Is your marketing intuitive?

Over the last year, I’ve become fascinated – okay, maybe even a little obsessed – with cognitive psychology.  As a result, some of the principles of understanding the mechanics of how the mind works have found their way into our agency’s plans and presentations.  What we’re trying to uncover are the automatic mechanisms of the mind, and how to appeal to those functions with specific marketing messages.

One way we’re doing that is by embracing what we call intuitive marketing.  There’s no set formula.  There’s no best practices guide.  And it’s even more complicated in that it’s different, not just for every category, but for every marketer.

What does it mean to be intuitive anyway?  To (over)simplify, the human brain has two basic types of reasoning functionality.  Some of those are complex, multi-step functions.  Like a difficult math problem, or recalling a song in your memory, with the guitar riff and the drum intro and the lyrics, and the harmonies, all at once.  The other kinds are automatic functions.  These are the immediate perceptions of facts and concepts that happen instantaneously, and that don’t require other thoughts or substantiations.  Like walking outside and recognizing that it’s cold.  Or even having an insight while someone is talking.  It’s not something you think about thinking about.  It’s just an immediate mental perception that typically happens in an instant.

And as marketers and the agencies that serve them, we’re all trying to simplify the choices for our customers.  To make it easy (even instantaneous) to CHOOSE US!

Sometimes, it’s the package design.  Sometimes, it’s the media choice.  It could even be the distribution channel.  But in any case, if your marketing doesn’t make contextual sense and simplify the cognitive conversation in some way, try thinking more intuitively. Here are a few cornerstone idea-starters:

Do (or be) the thing that makes the most sense and simplifies the engagement.
Did you ever notice how when you walk into a room, the light switch is almost always just inside the door opening, and at about chest height?  Or how the toilet paper is almost always within arm’s reach of the toilet itself?  Wouldn’t it be weird, and downright silly to have the light switch (or the toilet paper) across the room somewhere?  That would not only not make sense, but it would make your life – or at least that particular experience – harder in some way.

Apple revolutionized the mobile phone industry with their iPhone design through a number of powerful features.  Whether it was combining a phone with an email device and an internet device and a music player, or introducing the touch-screen features to a broad audience, they just made it EASIER to engage with your communications needs on one handsome mobile device.  Once it was introduced, it made every device that preceded it seem clunky, limited and insensible.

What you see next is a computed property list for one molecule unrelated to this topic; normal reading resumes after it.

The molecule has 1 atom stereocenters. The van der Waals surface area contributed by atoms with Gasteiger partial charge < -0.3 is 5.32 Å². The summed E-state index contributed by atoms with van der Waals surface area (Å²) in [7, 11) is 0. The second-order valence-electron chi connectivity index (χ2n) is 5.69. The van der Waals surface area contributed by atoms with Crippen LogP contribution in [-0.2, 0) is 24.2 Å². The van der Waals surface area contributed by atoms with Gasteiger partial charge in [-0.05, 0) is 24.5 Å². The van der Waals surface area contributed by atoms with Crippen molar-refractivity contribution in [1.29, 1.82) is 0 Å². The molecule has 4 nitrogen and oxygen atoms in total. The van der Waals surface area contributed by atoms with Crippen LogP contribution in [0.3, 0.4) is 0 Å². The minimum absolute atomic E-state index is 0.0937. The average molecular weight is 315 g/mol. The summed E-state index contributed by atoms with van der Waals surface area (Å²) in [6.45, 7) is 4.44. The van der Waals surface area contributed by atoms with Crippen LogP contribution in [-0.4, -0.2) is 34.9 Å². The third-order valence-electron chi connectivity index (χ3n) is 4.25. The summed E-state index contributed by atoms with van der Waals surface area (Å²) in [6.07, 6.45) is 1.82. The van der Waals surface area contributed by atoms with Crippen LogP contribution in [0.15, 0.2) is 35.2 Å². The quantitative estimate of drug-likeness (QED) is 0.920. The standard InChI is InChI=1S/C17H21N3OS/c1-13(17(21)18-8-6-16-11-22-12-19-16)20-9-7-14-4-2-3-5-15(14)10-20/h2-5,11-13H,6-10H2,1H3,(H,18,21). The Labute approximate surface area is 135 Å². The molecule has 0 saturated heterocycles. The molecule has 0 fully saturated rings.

Anticipate the customer’s usage environment.
I was recently traveling on business, and stayed at the grandest ole’ resort in Nashville.  When I got in the shower, I noticed something really curious:  the mini shampoo bottles had twist-off caps.  Having already been soaked with water, it was nearly impossible to unscrew those things!  It was a good laugh, but it proved that they hadn’t really thought the usage scenario through quite completely.  A flip-top design would have been much more intuitive.

My colleague and partner and a fellow blogger, David Adelman, brought to my attention an especially curious case:  while riding the subway, he was reading the ads on the train car, and noticed that one of them featured a QR code.
On the subway.
Where there is no mobile service.

As far as intuitive goes, that’s an epic fail.

Don’t design features into your product or service that its consumers will never need.
My life as a frequent traveler is made more enjoyable by the fact that I love airplanes.  One of the reasons I love them is that they’re super streamlined in their design. Many people don’t even realize that airplanes are not outfitted to go in reverse.  It seems silly, but it’s true. EVERY facet of an airplane is built to optimize one thing:  going forward and fast.

The same is true of Instagram.  Many people don’t realize you can’t go to an “instagram.com” and upload photos.  (There are third party web access points, but that’s what happens when an ecosystem evolves around a successful platform.)  Instagram is wholly designed to enable a singular and contained experience:  point, shoot, edit, upload and tag all through your mobile device.

The best products and services are built the same way:  hyper-optimized to accomplish the simple tasks they’re built for.  Think Dyson vacuum cleanersKeurig single-cup coffee brewers. Staffing companies that focus on specific job titles. Tax attorneys.  Singular specialization can be intuitive.